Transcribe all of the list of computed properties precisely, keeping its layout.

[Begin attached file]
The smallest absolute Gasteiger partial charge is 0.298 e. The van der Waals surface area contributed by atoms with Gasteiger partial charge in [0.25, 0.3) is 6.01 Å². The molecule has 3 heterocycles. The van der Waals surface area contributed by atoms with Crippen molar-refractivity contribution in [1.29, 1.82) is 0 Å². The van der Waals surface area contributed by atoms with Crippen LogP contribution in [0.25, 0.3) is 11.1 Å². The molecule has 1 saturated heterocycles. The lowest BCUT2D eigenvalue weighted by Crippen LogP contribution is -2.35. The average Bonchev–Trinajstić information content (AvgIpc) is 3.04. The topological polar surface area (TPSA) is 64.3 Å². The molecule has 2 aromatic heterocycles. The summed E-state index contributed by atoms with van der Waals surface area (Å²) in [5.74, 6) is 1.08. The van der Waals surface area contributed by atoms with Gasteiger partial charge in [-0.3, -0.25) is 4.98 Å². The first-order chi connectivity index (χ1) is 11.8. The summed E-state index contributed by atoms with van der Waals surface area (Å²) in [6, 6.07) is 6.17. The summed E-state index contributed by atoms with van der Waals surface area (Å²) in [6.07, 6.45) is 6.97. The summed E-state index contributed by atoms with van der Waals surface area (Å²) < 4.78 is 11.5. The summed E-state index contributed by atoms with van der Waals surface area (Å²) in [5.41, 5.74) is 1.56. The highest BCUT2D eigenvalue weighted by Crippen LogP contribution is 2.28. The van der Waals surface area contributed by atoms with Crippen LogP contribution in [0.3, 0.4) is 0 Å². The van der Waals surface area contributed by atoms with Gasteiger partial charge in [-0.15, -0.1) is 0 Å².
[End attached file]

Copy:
The smallest absolute Gasteiger partial charge is 0.298 e. The van der Waals surface area contributed by atoms with Gasteiger partial charge in [0.25, 0.3) is 6.01 Å². The molecule has 3 heterocycles. The van der Waals surface area contributed by atoms with Crippen molar-refractivity contribution in [1.29, 1.82) is 0 Å². The van der Waals surface area contributed by atoms with Crippen LogP contribution in [0.25, 0.3) is 11.1 Å². The molecule has 1 saturated heterocycles. The lowest BCUT2D eigenvalue weighted by Crippen LogP contribution is -2.35. The average Bonchev–Trinajstić information content (AvgIpc) is 3.04. The topological polar surface area (TPSA) is 64.3 Å². The molecule has 2 aromatic heterocycles. The summed E-state index contributed by atoms with van der Waals surface area (Å²) in [5.74, 6) is 1.08. The van der Waals surface area contributed by atoms with Gasteiger partial charge in [-0.3, -0.25) is 4.98 Å². The first-order chi connectivity index (χ1) is 11.8. The summed E-state index contributed by atoms with van der Waals surface area (Å²) in [6, 6.07) is 6.17. The summed E-state index contributed by atoms with van der Waals surface area (Å²) in [6.07, 6.45) is 6.97. The summed E-state index contributed by atoms with van der Waals surface area (Å²) < 4.78 is 11.5. The summed E-state index contributed by atoms with van der Waals surface area (Å²) in [5.41, 5.74) is 1.56. The highest BCUT2D eigenvalue weighted by Crippen LogP contribution is 2.28. The van der Waals surface area contributed by atoms with Crippen LogP contribution in [0.3, 0.4) is 0 Å². The van der Waals surface area contributed by atoms with Gasteiger partial charge in [-0.15, -0.1) is 0 Å².